“The right thing to do” – Md. Comptroller applauds passage of bill expanding Earned Income Tax Credit
MARYLAND – Thousands of low income Marylanders, including many undocumented people, can now apply for Earned Income Tax Credit (EITC). “They paid over $100 million in taxes last year and they’re neighbors of ours. They’re human beings. Some of them are legal. Some don’t have documents. But, they all pay taxes,” said Maryland Comptroller Peter Franchot.
Previously, only people with a Social Security number could get in on EITC. Under the new law, tax payers who don’t have one can use an Individual Tax Identification Number (ITIN) to apply. “We certainly should not discriminate between tax payers who have an ITIN number or ones that have a social security number. They pay taxes like the rest of us, and they deserve relief if they’re suffering,” said Comptroller Franchot.
Republican lawmakers had raised concerns over the financial burden the state could face if more people are able to get EITC. They say allowing more people into the program could cost the state as much as $60 million over the next three years. But Comptroller Peter Franchot says this isn’t a permanent measure. He adds people can use all the help they can get right now. “This is not raising your taxes. This is not spending huge amounts of money in the years after the recovery begins. It’s simply a one time only thing saying ‘You know what? Fiscally, economically, and morally, this is the right thing to do,'” said Comptroller Franchot.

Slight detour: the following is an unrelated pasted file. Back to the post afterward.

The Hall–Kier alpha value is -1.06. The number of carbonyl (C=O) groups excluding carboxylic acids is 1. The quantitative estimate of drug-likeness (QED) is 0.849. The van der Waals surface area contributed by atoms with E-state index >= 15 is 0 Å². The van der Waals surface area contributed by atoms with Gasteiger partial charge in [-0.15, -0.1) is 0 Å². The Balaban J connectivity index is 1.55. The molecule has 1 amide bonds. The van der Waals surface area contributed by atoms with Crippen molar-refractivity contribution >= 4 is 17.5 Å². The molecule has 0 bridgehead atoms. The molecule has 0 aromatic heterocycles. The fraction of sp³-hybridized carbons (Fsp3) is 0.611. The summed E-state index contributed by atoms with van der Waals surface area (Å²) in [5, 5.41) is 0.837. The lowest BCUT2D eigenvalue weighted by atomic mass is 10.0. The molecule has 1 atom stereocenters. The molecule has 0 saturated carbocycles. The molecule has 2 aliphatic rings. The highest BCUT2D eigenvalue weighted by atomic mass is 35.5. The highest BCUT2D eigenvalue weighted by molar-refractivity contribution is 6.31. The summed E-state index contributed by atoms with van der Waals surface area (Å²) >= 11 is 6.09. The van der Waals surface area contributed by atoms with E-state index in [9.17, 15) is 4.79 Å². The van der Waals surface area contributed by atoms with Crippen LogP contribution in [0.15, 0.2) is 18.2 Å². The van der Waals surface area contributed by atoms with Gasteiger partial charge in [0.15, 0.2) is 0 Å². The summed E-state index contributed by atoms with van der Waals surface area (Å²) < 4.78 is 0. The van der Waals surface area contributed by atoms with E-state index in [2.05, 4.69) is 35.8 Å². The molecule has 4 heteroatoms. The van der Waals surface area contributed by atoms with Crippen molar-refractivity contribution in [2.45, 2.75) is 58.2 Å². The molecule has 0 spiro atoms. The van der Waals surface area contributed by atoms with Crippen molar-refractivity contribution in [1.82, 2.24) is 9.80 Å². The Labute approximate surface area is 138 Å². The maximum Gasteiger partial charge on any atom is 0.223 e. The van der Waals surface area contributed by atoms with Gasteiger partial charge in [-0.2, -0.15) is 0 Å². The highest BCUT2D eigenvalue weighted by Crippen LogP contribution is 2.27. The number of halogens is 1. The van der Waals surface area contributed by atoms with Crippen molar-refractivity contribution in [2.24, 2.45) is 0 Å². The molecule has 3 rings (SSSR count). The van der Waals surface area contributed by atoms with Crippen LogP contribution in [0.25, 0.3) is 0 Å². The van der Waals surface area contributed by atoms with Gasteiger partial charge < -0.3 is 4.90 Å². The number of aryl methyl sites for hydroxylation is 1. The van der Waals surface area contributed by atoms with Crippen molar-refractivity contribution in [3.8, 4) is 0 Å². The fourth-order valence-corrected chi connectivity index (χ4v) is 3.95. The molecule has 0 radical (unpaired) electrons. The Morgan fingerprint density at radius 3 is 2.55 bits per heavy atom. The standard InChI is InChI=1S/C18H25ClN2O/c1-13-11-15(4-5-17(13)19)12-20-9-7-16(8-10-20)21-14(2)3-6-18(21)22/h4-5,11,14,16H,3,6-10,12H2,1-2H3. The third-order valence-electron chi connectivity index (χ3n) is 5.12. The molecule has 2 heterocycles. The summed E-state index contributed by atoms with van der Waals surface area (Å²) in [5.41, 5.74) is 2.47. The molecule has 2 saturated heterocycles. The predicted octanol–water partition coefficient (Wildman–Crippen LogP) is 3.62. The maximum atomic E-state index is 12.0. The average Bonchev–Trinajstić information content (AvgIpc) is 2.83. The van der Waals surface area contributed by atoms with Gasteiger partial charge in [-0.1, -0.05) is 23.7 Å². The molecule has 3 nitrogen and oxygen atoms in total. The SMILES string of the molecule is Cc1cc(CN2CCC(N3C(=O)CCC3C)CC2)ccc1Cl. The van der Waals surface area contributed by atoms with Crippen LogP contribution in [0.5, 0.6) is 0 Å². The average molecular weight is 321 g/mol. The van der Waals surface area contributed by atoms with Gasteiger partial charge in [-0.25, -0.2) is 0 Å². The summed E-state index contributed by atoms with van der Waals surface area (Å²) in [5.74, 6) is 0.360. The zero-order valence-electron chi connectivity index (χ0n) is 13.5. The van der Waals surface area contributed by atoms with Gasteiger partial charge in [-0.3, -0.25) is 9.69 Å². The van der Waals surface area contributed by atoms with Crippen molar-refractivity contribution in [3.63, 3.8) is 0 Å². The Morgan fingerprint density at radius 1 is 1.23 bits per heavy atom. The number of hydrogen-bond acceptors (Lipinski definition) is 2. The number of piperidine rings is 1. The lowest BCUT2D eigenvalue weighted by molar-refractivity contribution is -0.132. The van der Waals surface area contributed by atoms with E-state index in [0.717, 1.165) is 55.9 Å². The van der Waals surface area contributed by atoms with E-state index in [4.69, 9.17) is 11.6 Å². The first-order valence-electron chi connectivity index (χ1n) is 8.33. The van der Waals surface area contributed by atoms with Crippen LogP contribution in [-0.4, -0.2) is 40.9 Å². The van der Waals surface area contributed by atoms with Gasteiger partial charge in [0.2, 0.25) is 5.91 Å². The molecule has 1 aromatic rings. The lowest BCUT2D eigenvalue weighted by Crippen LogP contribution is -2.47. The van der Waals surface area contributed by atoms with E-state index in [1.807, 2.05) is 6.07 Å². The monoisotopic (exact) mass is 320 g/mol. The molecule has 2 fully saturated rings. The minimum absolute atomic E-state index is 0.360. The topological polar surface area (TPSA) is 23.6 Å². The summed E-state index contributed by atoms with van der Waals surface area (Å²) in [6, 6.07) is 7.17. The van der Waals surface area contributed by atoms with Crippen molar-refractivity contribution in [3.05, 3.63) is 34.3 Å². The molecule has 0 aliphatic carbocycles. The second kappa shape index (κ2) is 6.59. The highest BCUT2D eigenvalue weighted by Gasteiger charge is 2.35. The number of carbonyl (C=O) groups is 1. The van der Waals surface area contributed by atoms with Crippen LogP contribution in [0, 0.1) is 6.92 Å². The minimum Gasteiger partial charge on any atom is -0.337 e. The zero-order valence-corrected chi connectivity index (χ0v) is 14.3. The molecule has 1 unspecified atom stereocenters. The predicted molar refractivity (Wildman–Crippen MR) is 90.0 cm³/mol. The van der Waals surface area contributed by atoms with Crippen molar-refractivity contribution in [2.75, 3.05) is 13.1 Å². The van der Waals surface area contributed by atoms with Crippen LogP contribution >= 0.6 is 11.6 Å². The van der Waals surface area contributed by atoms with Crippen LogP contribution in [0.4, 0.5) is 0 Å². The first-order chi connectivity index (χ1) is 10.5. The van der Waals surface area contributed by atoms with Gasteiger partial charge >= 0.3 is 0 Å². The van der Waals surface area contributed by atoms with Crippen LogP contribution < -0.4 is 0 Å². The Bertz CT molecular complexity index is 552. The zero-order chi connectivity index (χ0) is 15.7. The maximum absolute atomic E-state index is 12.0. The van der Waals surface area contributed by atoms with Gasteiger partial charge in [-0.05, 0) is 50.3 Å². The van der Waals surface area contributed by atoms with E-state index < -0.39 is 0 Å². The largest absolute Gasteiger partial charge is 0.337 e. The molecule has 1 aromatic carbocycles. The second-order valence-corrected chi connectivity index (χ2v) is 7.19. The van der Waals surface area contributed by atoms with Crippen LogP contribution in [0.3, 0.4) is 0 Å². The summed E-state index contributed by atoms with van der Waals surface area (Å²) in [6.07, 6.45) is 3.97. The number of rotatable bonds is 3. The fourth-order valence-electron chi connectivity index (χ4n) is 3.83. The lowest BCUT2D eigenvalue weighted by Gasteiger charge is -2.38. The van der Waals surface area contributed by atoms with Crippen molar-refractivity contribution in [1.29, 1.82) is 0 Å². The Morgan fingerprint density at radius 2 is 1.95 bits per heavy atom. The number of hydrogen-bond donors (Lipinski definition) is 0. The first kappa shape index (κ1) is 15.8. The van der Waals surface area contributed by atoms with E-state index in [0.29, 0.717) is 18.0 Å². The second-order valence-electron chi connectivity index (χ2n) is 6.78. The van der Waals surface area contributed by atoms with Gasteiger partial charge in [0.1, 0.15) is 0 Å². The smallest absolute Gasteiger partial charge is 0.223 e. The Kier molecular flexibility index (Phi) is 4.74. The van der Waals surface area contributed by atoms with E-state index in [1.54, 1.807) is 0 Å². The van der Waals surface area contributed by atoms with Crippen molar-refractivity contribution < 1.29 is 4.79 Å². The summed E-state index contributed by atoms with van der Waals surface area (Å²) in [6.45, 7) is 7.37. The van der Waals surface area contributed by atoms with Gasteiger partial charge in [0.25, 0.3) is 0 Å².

Comptroller Franchot says he hopes expanding the eligibility will also make it easier for people to apply. The comptroller tells 47ABC the process often involves a lot of paperwork, and many people can’t get through it without help. “It’s just a bunch of bureaucratic briar patches that you jump into. If you don’t have expert assistance like an accountant or the federal or state non profits that we have helping people with that, you can’t really apply on your own,”